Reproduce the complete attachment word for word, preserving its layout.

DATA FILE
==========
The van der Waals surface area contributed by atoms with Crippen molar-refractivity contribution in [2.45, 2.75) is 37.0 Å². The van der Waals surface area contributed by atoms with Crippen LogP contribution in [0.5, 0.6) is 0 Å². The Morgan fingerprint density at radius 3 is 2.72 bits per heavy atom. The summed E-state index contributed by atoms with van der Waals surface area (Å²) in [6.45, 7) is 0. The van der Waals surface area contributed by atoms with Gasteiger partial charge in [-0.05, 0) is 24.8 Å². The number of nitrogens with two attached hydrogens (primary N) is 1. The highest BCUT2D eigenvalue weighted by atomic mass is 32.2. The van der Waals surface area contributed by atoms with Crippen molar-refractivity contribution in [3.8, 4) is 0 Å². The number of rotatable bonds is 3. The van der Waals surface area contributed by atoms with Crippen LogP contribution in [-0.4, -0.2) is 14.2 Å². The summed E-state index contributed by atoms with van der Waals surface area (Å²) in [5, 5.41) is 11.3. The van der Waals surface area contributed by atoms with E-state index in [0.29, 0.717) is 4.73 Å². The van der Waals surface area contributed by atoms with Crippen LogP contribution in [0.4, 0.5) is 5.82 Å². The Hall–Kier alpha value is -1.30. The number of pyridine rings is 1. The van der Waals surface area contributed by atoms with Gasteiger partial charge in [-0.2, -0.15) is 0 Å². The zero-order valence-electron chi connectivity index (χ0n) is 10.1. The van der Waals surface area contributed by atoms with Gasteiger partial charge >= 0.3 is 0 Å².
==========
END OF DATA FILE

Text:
The van der Waals surface area contributed by atoms with Crippen molar-refractivity contribution in [2.45, 2.75) is 37.0 Å². The van der Waals surface area contributed by atoms with Crippen LogP contribution in [0.5, 0.6) is 0 Å². The Morgan fingerprint density at radius 3 is 2.72 bits per heavy atom. The summed E-state index contributed by atoms with van der Waals surface area (Å²) in [6.45, 7) is 0. The van der Waals surface area contributed by atoms with Gasteiger partial charge in [-0.05, 0) is 24.8 Å². The number of nitrogens with two attached hydrogens (primary N) is 1. The highest BCUT2D eigenvalue weighted by atomic mass is 32.2. The van der Waals surface area contributed by atoms with Crippen molar-refractivity contribution in [3.8, 4) is 0 Å². The number of rotatable bonds is 3. The van der Waals surface area contributed by atoms with Crippen LogP contribution in [-0.4, -0.2) is 14.2 Å². The summed E-state index contributed by atoms with van der Waals surface area (Å²) in [5, 5.41) is 11.3. The van der Waals surface area contributed by atoms with E-state index in [0.29, 0.717) is 4.73 Å². The van der Waals surface area contributed by atoms with Crippen LogP contribution in [0.4, 0.5) is 5.82 Å². The Hall–Kier alpha value is -1.30. The number of pyridine rings is 1. The van der Waals surface area contributed by atoms with Gasteiger partial charge in [-0.2, -0.15) is 0 Å². The zero-order valence-electron chi connectivity index (χ0n) is 10.1. The van der Waals surface area contributed by atoms with Gasteiger partial charge >= 0.3 is 0 Å².